Sunday, August 15, 2010

It’s a Fair Day . . .

Take Us Out to the County Fair !

Grenville and I are city folk. There were no rolling farmlands where we grew up there and sadly the wind did not come whistling down the plain like in Oklahoma.  Now we live in what’s mainly an agricultural area,  so a 4H County Fair is a BIG (and fun)  event.
Saturday we day tripped to the Worcester Country 4H Fair held in Byrd Park, Snow Hill, MD, as they say here “jus a way down the road”.  Translated that means it was about an hour drive each way. 
Curiosity about 4H led to some online research. The 4H tradition dates to the turn of the 20th century. In response to the industrial revolution, rural communities sought to get young people interested in agricultural vocations. The birth of 4H clubs is credited to an Ohio HS principal, A.B. Graham who, in 1902, set up local “out of school” youth clubs to meet this need. These clubs had a formal structure with meetings, elected officers, projects, and record keeping.  By 1914, nearly every state had 4-H clubs with similar reporting practices. 4-h_clover
The group had also adopted its 4-leaf clover emblem with an H on each leaf: head, heart, hands, health. The 4-H official emblem is green with white H’s. White symbolizes purity; green stands for nature's most common color and symbolizes youth, life, and growth.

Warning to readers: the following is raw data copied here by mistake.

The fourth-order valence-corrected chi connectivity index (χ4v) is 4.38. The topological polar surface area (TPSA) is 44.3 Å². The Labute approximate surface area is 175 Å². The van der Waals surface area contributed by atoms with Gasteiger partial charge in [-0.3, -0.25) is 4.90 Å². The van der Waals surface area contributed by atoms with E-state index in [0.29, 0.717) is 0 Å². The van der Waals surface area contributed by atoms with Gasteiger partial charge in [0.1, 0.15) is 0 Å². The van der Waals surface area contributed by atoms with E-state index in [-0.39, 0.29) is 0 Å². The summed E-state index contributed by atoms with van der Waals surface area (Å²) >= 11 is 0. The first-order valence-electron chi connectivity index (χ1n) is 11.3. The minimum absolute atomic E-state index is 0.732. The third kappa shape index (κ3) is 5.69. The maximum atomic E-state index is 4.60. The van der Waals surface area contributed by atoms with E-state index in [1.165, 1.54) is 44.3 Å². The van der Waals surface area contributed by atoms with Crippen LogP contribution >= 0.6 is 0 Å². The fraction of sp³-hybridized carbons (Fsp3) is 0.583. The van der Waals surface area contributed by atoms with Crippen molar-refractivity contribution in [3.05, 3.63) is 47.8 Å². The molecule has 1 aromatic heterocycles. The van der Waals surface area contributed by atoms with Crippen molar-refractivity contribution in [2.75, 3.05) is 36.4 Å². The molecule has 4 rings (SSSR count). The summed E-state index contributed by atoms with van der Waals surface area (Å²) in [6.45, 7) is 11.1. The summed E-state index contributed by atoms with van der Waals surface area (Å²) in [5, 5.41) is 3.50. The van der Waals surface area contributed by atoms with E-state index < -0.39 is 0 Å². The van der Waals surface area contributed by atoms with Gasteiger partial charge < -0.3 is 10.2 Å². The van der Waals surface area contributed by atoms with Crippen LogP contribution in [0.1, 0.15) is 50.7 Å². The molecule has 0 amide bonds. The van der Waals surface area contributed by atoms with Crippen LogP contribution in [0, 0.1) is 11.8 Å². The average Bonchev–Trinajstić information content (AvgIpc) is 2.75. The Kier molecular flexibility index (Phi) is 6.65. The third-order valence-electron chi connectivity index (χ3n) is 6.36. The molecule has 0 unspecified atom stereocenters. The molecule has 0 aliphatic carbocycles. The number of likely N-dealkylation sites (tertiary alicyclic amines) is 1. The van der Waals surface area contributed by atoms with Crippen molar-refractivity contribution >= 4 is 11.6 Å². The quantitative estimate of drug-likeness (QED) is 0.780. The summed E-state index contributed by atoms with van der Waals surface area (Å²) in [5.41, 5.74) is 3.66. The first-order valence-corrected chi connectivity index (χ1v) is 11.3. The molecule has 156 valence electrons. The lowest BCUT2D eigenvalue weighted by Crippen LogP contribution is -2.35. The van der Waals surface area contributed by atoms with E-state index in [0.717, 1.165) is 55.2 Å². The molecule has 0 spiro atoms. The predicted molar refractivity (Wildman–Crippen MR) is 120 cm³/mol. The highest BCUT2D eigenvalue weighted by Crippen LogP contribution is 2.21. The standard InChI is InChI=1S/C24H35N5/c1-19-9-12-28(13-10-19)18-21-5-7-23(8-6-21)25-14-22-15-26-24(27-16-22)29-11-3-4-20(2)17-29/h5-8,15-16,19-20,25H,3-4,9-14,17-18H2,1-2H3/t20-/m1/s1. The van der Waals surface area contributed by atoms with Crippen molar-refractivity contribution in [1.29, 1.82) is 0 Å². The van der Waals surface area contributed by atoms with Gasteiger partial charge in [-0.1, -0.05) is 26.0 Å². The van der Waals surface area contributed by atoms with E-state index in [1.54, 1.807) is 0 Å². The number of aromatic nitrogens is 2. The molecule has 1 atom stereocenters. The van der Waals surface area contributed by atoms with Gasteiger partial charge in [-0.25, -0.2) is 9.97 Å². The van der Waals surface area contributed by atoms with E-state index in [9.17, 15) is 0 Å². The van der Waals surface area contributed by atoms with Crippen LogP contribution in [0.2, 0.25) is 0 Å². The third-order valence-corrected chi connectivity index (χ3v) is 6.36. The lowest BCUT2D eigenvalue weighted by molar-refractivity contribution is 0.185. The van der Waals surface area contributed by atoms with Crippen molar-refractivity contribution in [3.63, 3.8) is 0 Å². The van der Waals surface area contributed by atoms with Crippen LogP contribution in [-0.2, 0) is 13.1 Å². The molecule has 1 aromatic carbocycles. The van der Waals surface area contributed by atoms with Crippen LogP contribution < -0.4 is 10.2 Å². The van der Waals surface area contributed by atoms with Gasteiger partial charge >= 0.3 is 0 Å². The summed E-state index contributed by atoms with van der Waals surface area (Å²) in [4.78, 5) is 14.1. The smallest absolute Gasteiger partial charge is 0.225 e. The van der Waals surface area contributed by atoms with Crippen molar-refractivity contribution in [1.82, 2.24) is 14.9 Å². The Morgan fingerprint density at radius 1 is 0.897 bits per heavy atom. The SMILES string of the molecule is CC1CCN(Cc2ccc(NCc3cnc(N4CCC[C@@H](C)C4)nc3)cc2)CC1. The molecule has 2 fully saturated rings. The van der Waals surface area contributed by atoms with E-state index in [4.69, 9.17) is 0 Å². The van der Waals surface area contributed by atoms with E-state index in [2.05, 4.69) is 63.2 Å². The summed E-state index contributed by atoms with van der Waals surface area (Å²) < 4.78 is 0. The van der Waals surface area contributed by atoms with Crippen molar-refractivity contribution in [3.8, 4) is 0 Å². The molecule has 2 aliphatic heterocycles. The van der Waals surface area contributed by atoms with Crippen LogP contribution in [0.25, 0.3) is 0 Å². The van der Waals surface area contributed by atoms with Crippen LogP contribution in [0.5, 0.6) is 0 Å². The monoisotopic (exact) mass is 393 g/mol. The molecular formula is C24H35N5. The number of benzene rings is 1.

It’s not just all about farm animals at a county fair, but also about veggies – growing and preserving. Here are a couple of winners.
DSCN1139  DSCN1138 DSCN1131
And there’s also FOOD to eat , like ribbon  ribbon fries, barbecue pulled pork sandwich, nachos, hamburgers, fries AND Grenville’s absolute (positively) favorite – funnel cake.

 We watched some unusual craftsmanship – chain saw carving:
Tools of the trade . . .
There were TRACTORS in 2 colors – yellow and green.
Are there ANY other colors? (red and orange don’t count in these parts).
Lots more to see –CARS, some old and some not – photos in a future post. For now, here’s some good words – the 4H pledge:
“I pledge my Head to clearer thinking,
my Heart to greater loyalty,
my Hands to larger service,
and my Health to better living,
for my club, my community, my country, and my world.”


Elaine said...

I enjoyed seeing your fair. It has much of the same attractions as we have at our fair. I think we have the same food vendors as you showed, plus a whole lot more food that is bad for you but so much fun to eat.

Beatrice P. Boyd said...

Elaine, you are right about the food being both so good and yet not on the recommended food lists, but it somehow tastes much better when eaten at an event.

Anvilcloud said...

I taught in a town & rural school for a number of years, and there were some 4H-ers. There was also a pretty old-fashioned type of fair within the school's drawing area.

The cottage by the Cranelake said...

I don´t think we have or have ever had anything like 4H here. We don´t have those kinds of fairs either. We would need them though since there´s not any big interest for living in the country side or being farmers nowdays.
Have a great day now!

Beatrice P. Boyd said...

AC, this was a pretty small 4H fair, but attracted a lot of interest and it was nice to see the work the youngsters did, especially with raising the animals. Too often, you read and hear about negative things kids do and this was definitely a positive.

Hi Christer, it may be that 4H is strictly a USA organization. How do youg people learn agriculture and farming in Sweden - do they just grow up in a family that farms and raises livestock?

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